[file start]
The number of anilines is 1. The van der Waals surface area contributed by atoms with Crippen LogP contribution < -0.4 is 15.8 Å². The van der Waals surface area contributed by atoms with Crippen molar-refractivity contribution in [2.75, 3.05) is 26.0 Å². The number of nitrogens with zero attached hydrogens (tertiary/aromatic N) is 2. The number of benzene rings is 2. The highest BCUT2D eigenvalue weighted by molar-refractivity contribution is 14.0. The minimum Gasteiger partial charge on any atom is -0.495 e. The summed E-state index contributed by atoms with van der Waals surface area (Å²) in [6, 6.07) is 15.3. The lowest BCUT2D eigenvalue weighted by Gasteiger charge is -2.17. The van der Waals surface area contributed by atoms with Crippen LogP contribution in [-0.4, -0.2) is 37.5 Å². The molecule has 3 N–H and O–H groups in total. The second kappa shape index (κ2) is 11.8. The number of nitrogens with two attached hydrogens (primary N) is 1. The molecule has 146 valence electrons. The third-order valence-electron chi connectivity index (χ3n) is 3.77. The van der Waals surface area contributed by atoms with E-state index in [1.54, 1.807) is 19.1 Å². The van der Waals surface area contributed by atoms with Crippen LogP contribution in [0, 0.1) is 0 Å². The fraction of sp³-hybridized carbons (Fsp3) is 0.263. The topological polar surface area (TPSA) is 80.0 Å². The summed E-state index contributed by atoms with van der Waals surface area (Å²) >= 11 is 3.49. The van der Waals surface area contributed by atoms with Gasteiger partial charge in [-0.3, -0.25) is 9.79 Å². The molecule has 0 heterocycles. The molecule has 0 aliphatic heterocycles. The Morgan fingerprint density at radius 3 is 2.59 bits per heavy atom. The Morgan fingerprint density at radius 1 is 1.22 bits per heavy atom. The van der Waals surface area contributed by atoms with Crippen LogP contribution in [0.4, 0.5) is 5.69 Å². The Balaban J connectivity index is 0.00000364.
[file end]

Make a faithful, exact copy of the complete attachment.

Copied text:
The number of anilines is 1. The van der Waals surface area contributed by atoms with Crippen LogP contribution < -0.4 is 15.8 Å². The van der Waals surface area contributed by atoms with Crippen molar-refractivity contribution in [2.75, 3.05) is 26.0 Å². The number of nitrogens with zero attached hydrogens (tertiary/aromatic N) is 2. The number of benzene rings is 2. The highest BCUT2D eigenvalue weighted by molar-refractivity contribution is 14.0. The minimum Gasteiger partial charge on any atom is -0.495 e. The summed E-state index contributed by atoms with van der Waals surface area (Å²) in [6, 6.07) is 15.3. The lowest BCUT2D eigenvalue weighted by Gasteiger charge is -2.17. The van der Waals surface area contributed by atoms with Crippen LogP contribution in [-0.4, -0.2) is 37.5 Å². The molecule has 3 N–H and O–H groups in total. The second kappa shape index (κ2) is 11.8. The number of nitrogens with two attached hydrogens (primary N) is 1. The molecule has 146 valence electrons. The third-order valence-electron chi connectivity index (χ3n) is 3.77. The van der Waals surface area contributed by atoms with E-state index in [1.54, 1.807) is 19.1 Å². The van der Waals surface area contributed by atoms with Crippen LogP contribution in [0, 0.1) is 0 Å². The fraction of sp³-hybridized carbons (Fsp3) is 0.263. The topological polar surface area (TPSA) is 80.0 Å². The summed E-state index contributed by atoms with van der Waals surface area (Å²) >= 11 is 3.49. The van der Waals surface area contributed by atoms with Gasteiger partial charge in [-0.3, -0.25) is 9.79 Å². The molecule has 0 heterocycles. The molecule has 0 aliphatic heterocycles. The Morgan fingerprint density at radius 3 is 2.59 bits per heavy atom. The Morgan fingerprint density at radius 1 is 1.22 bits per heavy atom. The van der Waals surface area contributed by atoms with Crippen LogP contribution in [0.4, 0.5) is 5.69 Å². The Balaban J connectivity index is 0.00000364.